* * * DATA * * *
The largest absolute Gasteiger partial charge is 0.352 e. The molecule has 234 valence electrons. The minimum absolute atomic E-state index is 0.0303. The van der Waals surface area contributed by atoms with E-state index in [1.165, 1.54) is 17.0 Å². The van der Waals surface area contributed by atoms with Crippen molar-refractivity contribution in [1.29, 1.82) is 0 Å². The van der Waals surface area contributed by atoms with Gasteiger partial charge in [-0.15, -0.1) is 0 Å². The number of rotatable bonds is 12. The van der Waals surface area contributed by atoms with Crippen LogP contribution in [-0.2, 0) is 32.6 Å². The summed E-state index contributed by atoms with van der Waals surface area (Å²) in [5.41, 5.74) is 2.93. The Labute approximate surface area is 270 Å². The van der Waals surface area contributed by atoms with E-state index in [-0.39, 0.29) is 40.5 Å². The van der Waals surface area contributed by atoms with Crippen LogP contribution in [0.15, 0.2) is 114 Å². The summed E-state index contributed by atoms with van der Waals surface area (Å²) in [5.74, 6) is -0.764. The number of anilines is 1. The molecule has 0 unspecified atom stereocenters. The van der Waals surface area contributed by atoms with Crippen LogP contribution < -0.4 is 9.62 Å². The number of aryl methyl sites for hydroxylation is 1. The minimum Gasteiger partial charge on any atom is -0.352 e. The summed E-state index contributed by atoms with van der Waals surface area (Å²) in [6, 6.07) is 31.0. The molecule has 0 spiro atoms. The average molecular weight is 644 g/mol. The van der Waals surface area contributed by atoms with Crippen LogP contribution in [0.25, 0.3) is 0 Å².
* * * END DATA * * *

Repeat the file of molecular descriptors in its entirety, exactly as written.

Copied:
The largest absolute Gasteiger partial charge is 0.352 e. The molecule has 234 valence electrons. The minimum absolute atomic E-state index is 0.0303. The van der Waals surface area contributed by atoms with E-state index in [1.165, 1.54) is 17.0 Å². The van der Waals surface area contributed by atoms with Crippen molar-refractivity contribution in [1.29, 1.82) is 0 Å². The van der Waals surface area contributed by atoms with Gasteiger partial charge in [-0.15, -0.1) is 0 Å². The number of rotatable bonds is 12. The van der Waals surface area contributed by atoms with Crippen LogP contribution in [-0.2, 0) is 32.6 Å². The summed E-state index contributed by atoms with van der Waals surface area (Å²) in [5.41, 5.74) is 2.93. The Labute approximate surface area is 270 Å². The van der Waals surface area contributed by atoms with E-state index in [-0.39, 0.29) is 40.5 Å². The van der Waals surface area contributed by atoms with Crippen LogP contribution in [0.15, 0.2) is 114 Å². The summed E-state index contributed by atoms with van der Waals surface area (Å²) in [5.74, 6) is -0.764. The number of anilines is 1. The molecule has 0 unspecified atom stereocenters. The van der Waals surface area contributed by atoms with Crippen LogP contribution < -0.4 is 9.62 Å². The number of aryl methyl sites for hydroxylation is 1. The minimum Gasteiger partial charge on any atom is -0.352 e. The summed E-state index contributed by atoms with van der Waals surface area (Å²) in [6, 6.07) is 31.0. The molecule has 0 spiro atoms. The average molecular weight is 644 g/mol. The van der Waals surface area contributed by atoms with Crippen LogP contribution in [0.25, 0.3) is 0 Å².